Let’s say you work for a fast food chain, and you’re working out where to open a new location. For the sake of simplicity, let’s say that suitable units abound, and you have almost complete freedom of locale. Here’s the problem: you’re not the only chain around, and your new location will have to compete with surrounding businesses. I can imagine two possible plans of action in this case:
- Open your new location as far as possible from any competition and hope that business will be driven by convenience. I’ll call this the even spread strategy.
- Open your new location right next to the competition, under the assumption that they chose that place for a reason, and that you’ll be able to steal some of their customers. I’ll refer to this as clustering.
If either of these strategies dominates, we should be able to detect that in real-world data.
To get some real-world data, I headed over to OpenStreetMap, and made use of one of their bulk download tools. It turns out that all of greater London plus some surrounding countryside is only 1.4 GB, which is surprisingly manageable.
1.4 GB of London, with cycle paths highlighted, for some reason. Swipe across to reveal fast food chains (blue) and coffee shops (orange). There’s some nice clustering along the arterial routes, possibly lending some credence to the clustering strategy.
Since we’re only interested in fast food, I wrote a quick script to scan through the .xml files and extract anything matching
coffee_shop. After a little deduplication (apparently Costa, Domino’s, and Itsu are inconsistent with branding – or OSM users are), we’re left with a list of London’s most common eateries:
|Pret a Manger★||130|
|Le Pain Quoditien||10|
The leaders here will probably not surprise anyone who’s been to London.
To save us from having to deal with a 14×14 matrix, I’m going to restrict the list to chains with 30 or more franchises, leaving nine (marked with a ‘★’ above). Now, to see whether their locations are clustered or evenly spread, I’ll consider each pairing of chains, \((A, B)\). Then for each individual location of chain \(A\), I’ll find the closest location of chain \(B\). The result is then a 9×9 array in which each entry is a list of distances from each \(A\) to the closest \(B\).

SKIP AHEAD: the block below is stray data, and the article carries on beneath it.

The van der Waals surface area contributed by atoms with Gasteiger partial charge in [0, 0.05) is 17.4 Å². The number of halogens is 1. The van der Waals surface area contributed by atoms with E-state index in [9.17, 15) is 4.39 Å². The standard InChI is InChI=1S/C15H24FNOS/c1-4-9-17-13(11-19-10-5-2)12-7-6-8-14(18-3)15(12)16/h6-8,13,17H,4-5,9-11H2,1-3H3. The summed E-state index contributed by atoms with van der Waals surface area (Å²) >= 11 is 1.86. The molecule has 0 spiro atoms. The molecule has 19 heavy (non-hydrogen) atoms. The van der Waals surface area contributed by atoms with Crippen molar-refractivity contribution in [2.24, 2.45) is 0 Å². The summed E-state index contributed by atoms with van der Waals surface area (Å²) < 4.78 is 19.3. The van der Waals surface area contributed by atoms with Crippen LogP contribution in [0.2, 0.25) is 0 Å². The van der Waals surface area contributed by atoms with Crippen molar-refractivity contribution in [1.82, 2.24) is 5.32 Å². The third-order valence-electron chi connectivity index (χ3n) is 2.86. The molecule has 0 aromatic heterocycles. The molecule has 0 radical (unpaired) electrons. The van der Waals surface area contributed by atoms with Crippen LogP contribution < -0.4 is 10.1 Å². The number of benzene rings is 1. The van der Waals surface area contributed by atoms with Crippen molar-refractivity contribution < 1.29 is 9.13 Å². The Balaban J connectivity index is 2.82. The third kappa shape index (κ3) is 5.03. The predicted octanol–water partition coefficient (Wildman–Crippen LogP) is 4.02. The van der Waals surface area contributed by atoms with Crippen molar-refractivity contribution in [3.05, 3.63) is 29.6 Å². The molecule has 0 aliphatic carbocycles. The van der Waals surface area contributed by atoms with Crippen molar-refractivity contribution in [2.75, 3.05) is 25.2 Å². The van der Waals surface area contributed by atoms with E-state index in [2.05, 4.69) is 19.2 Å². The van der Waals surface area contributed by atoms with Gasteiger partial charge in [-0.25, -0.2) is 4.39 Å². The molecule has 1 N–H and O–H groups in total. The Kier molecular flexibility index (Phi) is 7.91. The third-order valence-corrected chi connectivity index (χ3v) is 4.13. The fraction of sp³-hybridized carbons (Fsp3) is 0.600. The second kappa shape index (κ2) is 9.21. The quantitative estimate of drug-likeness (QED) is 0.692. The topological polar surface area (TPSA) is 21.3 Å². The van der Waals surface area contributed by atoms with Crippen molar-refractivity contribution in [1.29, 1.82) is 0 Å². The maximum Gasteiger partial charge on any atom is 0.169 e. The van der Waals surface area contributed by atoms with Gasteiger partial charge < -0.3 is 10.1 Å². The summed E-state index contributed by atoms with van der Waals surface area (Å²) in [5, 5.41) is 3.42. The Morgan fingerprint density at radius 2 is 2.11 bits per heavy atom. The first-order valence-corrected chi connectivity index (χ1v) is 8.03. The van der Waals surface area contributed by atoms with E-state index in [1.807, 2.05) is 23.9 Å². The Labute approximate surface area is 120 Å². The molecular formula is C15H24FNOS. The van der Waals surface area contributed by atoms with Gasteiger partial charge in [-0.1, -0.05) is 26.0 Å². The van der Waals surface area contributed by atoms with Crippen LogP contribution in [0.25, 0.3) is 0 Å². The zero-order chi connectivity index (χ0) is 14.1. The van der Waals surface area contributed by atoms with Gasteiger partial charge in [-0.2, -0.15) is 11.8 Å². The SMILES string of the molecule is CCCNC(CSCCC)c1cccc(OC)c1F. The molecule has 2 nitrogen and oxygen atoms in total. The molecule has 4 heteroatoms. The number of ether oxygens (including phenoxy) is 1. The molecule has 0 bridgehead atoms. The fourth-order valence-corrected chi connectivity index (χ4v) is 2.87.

Here’s an example:
When it comes to KFCs and Caffè Nero (Caffès Nero?), we see an range of distances between 100 metres and 5 kilometres. The vertical dotted line is the mean distance; in this case, about 700 m – all in all, it’s a pretty good log-normal distribution. Whether there is clustering or not will be evident in the distributions at low distance – clustered locations will have an apparent surplus here, while chains using the even spread strategy should have very few. The distribution seen here is pretty close to what we’d expect for a random distribution, which is unsurprising given the (presumably?) low level of competition between KFC and Caffè Nero.
One interesting property of these histograms is that you might expect them to be transitive – i.e. the histogram of distances from Caffè Neros to the nearest KFC being identical to the one above. This isn’t the case, however, a fact that can be shown with a simple example:
Here, every B is near an A, but most As are not near a B.
With that out of the way, let’s move on to the giant matrix of histograms:
From this distogram matrix, I can find the most and least ‘attractive’ pairings, based off their mean distance (note that these means are done in log space, which gives slightly different results than just the mean of all distances):
- Starbucks → Pret (127 m)
- Pret → Caffe Nero (166 m)
- Costa → Pret (176 m)
- Domino’s → Domino’s (2.53 km)
- Pret → Domino’s (2.52 km)
- Burger King → Domino’s (2.51 km)
In summary, coffee shops are densely clustered, and nobody wants to be near a Domino’s (especially Domino’s). That latter example is exactly the kind of thing I was expecting to find – given Domino’s’ reliance on delivery, it makes little sense to have two franchises within one delivery-distance of each other. I’m now wondering if the Pret → Domino’s distance is indicative of an urban/suburban divide.
On the other hand, coffee shops seem to show the exact opposite trend (as well as being a nice real-world demo of the intransitivity I mentioned above). It seems that the public demand for coffee is utterly insatiable, or that people are particularly loyal to specific chains.
For each chain, using the distograms, I can work out which other chain has the lowest and highest mean distance. From the data above, we already know that the closest chain to both Starbucks and Costa is Pret. This exercise isn’t a great way of showing trends, since there are unequal numbers of each chain; Pret is a common nearby cafe because there are an awful lot of them.
We now have enough information to answer the original question: competing chains tend to be attractive, rather than repulsive.